Clinical and Research News
Two More States Ban Execution of Minors
Psychiatric News
Volume 39 Number 7 page 44-44

Legislators in several states have been debating bills that would prohibit the execution of criminals who were younger than 18 when they committed their crimes. Psychiatrists have testified in favor of such a statute change on behalf of APA and the American Academy of Child and Adolescent Psychiatry (AACAP) in a number of those states (Psychiatric News, March 19).

On March 3, with the signature of their governors, two of those states, Wyoming and South Dakota, became the 30th and 31st states to eliminate the death penalty for crimes committed before an adolescent reaches age 18. The New Hampshire legislature may also be nearing agreement on a bill to limit death penalties to those aged 18 or over.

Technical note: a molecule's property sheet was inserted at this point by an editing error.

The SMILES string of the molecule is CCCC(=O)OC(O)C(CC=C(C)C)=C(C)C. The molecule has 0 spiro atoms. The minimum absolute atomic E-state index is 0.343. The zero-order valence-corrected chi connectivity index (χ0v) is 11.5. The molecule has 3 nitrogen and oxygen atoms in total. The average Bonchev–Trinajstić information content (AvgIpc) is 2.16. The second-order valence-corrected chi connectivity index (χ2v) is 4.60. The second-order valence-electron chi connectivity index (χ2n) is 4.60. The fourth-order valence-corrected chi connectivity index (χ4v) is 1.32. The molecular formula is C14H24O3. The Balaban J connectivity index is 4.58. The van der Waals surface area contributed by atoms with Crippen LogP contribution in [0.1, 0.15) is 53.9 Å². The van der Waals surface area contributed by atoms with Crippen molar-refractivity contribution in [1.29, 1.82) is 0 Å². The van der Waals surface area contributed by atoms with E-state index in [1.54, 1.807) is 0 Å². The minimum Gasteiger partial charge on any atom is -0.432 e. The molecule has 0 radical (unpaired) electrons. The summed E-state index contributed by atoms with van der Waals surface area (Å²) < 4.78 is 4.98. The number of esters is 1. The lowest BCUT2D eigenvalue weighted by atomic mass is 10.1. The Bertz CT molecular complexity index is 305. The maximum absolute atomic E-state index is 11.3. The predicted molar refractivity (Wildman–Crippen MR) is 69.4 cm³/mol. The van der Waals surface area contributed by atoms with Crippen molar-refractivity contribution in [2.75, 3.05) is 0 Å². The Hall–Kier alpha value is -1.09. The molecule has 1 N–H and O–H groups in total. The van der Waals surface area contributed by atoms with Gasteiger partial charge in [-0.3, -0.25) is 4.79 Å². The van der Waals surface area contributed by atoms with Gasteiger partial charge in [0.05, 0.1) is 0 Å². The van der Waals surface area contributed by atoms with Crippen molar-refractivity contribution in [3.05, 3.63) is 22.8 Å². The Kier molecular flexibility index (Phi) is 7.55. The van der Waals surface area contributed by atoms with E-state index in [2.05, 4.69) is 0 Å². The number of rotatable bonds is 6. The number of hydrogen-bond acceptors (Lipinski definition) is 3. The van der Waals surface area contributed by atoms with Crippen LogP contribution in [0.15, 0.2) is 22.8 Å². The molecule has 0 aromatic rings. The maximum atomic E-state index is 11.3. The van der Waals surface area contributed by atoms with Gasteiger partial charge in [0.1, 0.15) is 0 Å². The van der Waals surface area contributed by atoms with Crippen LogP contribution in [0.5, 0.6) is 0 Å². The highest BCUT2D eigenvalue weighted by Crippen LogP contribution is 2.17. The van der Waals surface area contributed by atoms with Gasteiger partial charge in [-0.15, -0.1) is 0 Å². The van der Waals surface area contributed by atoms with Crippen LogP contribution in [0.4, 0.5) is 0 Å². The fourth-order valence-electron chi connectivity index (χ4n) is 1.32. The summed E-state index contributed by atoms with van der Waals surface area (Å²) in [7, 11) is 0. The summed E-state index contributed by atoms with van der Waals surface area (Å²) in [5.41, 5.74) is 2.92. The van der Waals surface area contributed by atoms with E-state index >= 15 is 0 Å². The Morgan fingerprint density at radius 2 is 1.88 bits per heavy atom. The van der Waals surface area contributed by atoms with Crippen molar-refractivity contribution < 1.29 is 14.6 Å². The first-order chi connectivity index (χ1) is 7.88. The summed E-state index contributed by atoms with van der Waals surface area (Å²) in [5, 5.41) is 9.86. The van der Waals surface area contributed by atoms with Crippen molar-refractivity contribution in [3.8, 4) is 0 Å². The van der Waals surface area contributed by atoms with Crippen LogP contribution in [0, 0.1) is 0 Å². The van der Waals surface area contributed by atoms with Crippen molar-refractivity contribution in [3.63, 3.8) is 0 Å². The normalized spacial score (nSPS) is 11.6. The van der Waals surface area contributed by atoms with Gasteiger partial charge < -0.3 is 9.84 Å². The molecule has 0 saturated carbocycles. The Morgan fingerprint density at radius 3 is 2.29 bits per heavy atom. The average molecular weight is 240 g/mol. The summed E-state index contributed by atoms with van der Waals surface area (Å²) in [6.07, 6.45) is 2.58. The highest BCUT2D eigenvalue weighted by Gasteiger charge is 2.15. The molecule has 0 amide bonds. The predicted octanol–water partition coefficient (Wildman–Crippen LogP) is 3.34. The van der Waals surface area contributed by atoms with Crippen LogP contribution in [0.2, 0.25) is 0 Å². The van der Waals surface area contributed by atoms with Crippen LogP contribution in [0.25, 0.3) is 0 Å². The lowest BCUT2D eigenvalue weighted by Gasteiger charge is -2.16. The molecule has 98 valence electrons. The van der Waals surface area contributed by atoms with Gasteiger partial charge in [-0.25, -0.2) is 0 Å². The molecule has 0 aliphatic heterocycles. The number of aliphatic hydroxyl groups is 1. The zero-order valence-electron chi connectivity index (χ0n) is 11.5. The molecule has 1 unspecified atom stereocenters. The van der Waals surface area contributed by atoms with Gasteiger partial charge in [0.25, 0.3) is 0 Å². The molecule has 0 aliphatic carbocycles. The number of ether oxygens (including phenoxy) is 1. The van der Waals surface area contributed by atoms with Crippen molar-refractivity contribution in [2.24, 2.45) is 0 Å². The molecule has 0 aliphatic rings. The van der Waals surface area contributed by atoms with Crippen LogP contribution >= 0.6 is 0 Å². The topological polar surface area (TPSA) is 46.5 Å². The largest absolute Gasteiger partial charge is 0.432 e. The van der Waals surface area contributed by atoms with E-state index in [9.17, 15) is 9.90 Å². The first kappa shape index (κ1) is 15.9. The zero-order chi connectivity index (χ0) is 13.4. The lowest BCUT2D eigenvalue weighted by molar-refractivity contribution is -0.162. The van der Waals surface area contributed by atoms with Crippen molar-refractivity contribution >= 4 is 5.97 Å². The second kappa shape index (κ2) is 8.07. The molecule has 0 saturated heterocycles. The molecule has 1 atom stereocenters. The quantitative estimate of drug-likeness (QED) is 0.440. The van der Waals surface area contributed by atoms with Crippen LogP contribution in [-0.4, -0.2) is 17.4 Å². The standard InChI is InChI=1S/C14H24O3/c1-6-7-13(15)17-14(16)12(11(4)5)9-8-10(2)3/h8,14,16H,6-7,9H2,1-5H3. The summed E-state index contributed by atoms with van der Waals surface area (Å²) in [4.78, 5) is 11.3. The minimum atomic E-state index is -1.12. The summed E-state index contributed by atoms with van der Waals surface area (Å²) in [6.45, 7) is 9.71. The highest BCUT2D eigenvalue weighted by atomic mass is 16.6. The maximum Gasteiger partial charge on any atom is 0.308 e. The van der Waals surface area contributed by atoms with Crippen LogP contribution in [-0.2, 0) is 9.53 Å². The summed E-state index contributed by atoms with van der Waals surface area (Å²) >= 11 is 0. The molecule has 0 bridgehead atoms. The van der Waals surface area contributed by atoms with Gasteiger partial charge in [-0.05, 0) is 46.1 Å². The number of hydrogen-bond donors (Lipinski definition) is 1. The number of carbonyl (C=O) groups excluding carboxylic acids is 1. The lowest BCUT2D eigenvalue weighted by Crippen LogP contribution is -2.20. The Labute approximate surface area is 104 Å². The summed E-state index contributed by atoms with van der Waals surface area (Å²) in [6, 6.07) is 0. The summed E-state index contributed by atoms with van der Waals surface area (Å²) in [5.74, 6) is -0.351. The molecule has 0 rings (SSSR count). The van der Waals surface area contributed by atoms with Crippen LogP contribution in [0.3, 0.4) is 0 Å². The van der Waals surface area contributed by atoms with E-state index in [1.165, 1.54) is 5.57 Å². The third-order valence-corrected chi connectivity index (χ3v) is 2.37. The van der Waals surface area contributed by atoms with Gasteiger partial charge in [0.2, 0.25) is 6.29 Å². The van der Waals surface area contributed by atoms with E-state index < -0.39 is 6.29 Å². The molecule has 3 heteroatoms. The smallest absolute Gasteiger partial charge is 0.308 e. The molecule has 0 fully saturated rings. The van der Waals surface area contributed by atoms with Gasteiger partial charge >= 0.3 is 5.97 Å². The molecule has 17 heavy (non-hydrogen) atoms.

APA and AACAP have used ever-more-sophisticated scientific evidence to explain to lawmakers around the country how adolescents’ brains are still developing, including brain areas that affect teenagers’ ability to make judgments and control impulsive behaviors.

In its next term, which begins on the first Monday of October, the U.S. Supreme Court is expected to hear arguments on whether executing people who were under age 18 at the time of their crime violates the U.S. Constitution’s prohibition against cruel and unusual punishment.

Interactive Graphics


Citing articles are presented as examples only. In non-demo SCM6 implementation, integration with CrossRef’s "Cited By" API will populate this tab (http://www.crossref.org/citedby.html).
Related Articles